GIL LEBRETON, FORT WORTH STAR-TELEGRAM:
The pocket-sized new quarterback, who at times was playing like Mighty Mouse, turned out to be just another Munchkin.
Kellen Moore — all 5 feet, 11 or so inches of him — will get another public viewing, no doubt. But the Cowboys of 2015, their would-be return-to-Super-glory season, heaved their final playoff sigh Saturday at AT&T Stadium.
The New York Jets’ 19-16 victory officially eliminated the Tony Romo-less Cowboys from postseason eligibility. And it’s just as well.
Owner Jerry Jones sealed this team’s fate months ago when he determined that Brandon Weeden and Matt Cassel would be adequate replacements at quarterback for an injured Romo.
As general manager, Jones couldn’t have been more wrong. The Cowboys have won only one of the 10 games in which Romo hasn’t started. ...
Moore had his moments, none more titillating than his first NFL touchdown pass, a 10-yarder to Dez Bryant.
But he has an unconventional style for an NFL quarterback. He’s left-handed and seems about the same size as that jockey for American Pharoah. Young Kellen also appears to always be throwing uphill.
At least, though, Moore was trying to put the ball in the right hands, namely Bryant’s and Cole Beasley’s and Terrance Williams’.
“I felt like communication was pretty good,” said the former Boise State star. “I think things went smoothly in that area.”
Alas, three pairs of hands wearing Jets uniforms also caught Moore’s passes.
Is he the Cowboys’ quarterback of the future? Heavens to Budweiser, perish that notion for now.
But if nothing else, Moore’s likely impending two-week tryout will give Cowboys fans something to watch as the season mercifully draws to an end.
JERRY JONES, COWBOYS OWNER:
“He’s got a lot of poise. He really knows the offense. That’s not to say Cassel didn’t, but he’s been in it more than Cassel has. He does have a better understanding. It’s obvious he’s got instincts — very good instincts. I was reminded on that first possession that he got that interception, and that’s what happened to Romo when Romo first got in there — that type of thing. Tough spot, but for a guy that got his first NFL snap tonight, then there were some positives there no question.”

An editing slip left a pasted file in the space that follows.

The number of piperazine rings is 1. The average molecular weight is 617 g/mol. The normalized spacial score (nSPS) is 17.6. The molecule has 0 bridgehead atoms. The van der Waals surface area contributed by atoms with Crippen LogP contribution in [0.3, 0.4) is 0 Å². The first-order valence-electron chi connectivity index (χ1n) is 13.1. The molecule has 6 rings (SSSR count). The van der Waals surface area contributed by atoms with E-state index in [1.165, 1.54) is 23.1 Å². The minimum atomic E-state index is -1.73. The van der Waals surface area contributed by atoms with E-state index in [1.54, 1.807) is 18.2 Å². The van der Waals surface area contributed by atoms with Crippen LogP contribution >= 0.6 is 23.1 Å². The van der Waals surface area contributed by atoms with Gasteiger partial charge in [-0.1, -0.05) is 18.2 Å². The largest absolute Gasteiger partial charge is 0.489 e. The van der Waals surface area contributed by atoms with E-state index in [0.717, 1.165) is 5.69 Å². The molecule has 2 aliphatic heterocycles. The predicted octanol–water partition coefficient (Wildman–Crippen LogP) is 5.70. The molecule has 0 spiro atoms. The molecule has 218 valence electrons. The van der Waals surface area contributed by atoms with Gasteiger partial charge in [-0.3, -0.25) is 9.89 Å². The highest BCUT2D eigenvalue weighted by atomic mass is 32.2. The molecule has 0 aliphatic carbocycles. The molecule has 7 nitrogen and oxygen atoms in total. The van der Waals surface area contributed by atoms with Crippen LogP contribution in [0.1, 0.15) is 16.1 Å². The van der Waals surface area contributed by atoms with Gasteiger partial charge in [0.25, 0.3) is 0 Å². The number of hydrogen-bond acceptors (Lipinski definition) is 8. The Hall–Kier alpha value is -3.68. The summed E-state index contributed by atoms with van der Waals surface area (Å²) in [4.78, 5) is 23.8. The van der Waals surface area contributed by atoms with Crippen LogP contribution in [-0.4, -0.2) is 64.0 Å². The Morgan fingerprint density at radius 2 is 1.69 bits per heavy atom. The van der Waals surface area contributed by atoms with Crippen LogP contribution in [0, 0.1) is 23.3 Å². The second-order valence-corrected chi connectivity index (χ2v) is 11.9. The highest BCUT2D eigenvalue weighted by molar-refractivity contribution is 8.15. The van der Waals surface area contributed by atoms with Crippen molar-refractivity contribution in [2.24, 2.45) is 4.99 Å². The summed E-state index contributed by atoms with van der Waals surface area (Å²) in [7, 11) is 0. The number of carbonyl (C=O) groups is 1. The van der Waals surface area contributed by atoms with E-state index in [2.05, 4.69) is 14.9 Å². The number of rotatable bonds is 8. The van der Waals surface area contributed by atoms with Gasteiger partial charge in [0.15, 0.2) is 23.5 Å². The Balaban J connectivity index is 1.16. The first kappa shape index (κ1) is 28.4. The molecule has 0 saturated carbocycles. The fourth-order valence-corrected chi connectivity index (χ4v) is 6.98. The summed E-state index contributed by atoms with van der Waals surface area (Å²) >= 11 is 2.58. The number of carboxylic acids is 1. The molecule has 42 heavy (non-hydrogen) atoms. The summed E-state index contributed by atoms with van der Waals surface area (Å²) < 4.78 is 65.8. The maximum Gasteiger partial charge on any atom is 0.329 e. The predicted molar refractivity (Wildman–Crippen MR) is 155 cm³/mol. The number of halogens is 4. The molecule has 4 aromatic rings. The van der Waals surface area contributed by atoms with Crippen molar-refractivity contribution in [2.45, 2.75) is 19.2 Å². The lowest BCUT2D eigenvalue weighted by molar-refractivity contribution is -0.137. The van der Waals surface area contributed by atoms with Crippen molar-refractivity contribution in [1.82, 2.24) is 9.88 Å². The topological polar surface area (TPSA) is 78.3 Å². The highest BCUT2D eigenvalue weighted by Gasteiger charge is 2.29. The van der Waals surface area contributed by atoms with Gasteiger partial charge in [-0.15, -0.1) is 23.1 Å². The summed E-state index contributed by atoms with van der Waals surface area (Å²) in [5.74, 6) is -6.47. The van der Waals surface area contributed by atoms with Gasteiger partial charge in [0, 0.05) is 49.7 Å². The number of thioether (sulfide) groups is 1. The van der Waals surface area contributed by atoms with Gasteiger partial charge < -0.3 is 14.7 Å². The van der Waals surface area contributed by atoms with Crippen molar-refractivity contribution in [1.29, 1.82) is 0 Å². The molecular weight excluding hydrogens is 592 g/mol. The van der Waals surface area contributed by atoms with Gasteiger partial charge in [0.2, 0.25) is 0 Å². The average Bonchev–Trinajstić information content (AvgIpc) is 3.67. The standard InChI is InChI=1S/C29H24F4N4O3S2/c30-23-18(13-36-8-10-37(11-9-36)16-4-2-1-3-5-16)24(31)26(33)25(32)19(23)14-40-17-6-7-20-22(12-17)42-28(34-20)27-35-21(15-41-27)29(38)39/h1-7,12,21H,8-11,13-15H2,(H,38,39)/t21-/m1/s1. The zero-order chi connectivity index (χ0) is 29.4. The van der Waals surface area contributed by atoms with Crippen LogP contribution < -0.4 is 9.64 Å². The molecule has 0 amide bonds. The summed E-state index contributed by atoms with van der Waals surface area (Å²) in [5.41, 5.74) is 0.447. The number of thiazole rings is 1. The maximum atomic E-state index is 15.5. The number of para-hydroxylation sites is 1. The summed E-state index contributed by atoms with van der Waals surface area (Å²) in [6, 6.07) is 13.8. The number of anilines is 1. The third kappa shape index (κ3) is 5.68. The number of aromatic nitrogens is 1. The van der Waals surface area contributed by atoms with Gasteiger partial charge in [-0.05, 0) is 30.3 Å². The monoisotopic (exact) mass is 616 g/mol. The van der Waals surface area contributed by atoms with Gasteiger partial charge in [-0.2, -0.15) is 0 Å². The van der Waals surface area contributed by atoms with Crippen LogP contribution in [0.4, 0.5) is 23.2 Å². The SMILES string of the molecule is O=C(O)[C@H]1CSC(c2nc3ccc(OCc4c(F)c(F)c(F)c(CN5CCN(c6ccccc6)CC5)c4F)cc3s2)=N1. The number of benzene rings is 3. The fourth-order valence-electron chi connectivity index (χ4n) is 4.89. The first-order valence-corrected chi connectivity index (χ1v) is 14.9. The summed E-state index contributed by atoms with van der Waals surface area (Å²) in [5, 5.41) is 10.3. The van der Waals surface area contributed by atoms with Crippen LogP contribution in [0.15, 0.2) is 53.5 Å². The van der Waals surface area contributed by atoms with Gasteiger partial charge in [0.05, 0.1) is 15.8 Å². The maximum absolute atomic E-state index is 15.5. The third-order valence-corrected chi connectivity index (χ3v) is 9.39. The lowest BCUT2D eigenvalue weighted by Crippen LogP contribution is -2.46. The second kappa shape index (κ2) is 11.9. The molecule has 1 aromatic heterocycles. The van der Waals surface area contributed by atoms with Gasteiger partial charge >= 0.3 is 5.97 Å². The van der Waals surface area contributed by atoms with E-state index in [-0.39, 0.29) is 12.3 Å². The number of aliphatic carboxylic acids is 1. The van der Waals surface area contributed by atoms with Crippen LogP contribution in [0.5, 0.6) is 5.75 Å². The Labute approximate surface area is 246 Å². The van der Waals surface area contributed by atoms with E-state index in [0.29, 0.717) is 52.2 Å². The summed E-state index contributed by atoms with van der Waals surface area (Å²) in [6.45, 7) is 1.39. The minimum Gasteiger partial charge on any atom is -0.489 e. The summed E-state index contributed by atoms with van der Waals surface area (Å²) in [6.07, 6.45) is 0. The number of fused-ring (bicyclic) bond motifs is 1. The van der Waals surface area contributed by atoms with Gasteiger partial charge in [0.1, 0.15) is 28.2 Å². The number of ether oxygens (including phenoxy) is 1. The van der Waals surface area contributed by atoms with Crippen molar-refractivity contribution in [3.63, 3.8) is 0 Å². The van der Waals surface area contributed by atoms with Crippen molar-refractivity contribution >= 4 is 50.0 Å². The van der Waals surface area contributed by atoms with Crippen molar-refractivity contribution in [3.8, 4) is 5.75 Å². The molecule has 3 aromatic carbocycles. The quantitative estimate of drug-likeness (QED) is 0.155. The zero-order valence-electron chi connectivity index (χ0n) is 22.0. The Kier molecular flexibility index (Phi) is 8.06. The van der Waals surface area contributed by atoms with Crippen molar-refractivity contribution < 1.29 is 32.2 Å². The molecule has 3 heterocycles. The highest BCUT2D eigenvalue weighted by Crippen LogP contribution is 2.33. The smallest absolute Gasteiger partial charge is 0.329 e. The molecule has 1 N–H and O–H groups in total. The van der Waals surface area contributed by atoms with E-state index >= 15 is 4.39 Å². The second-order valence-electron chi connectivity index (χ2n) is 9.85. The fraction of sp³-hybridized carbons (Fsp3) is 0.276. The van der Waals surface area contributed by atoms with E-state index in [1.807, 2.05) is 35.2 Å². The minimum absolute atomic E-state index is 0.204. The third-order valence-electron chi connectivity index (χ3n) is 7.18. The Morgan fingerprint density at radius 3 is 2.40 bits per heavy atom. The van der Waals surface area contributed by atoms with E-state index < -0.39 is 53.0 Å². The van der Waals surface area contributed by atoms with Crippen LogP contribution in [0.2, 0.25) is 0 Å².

RICK GOSSELIN, THE DALLAS MORNING NEWS:
The Cowboys may have not seen their future Saturday night.
But they did see hope.
Hope for the final two games of the season in the form of a young quarterback who had never thrown an NFL pass before Saturday night. Finally given the chance 14 games into his fourth NFL season, Kellen Moore did everything the Cowboys asked of him except win the game.
Moore came off the bench to ignite the NFL’s 28th ranked offense and 29th ranked passing offense, involving the wide receivers, putting the ball in the end zone and engaging a sellout crowd of 90,345. But the game meant more to the 9-5 Jets than to the 4-10 Cowboys and New York prevailed, 19-16, on a late field goal.
That officially put an end to the far-fetched Jerry Jones notion of an NFC East title in 2015. Ten losses aren’t going to get the Cowboys into the postseason — nor do they deserve to play in the postseason. Not when you go 1-6 at home and 1-9 with backup quarterbacks not named Kellen Moore. The division is bad — but not that bad.
So put Romo on injured reserve now. The Cowboys won’t need him in January. And let’s all take a longer look at Moore. ...
Moore wound up throwing 25 passes in his NFL debut, and 18 of them were to his wideouts. Why not? Clearly, wide receiver is a strength of this offense and this team. A week earlier, Cassel connected with Bryant on only one of six passes in Green Bay. Moore hooked up with Bryant four times for 50 yards and threw him seven passes on the night.
Moore did throw three interceptions, but the first two were errors of inexperience and the third a failed Hail Mary. ...
Moore left Boise State as the winningest all-time quarterback in NCAA history with a 50-3 record. He saw all that the college game and college defenses could offer, throwing 1,658 passes for 14,667 yards with 143 touchdowns and only 28 interceptions. Then he spent the past four years watching a couple Pro Bowl quarterbacks, Romo and Matthew Stafford.
If the kid is ever going to be ready to play in the NFL, it’s now. He’s got two games to play for his future as a backup to Romo.
Let’s see what he’s got. These last two games could be entertaining.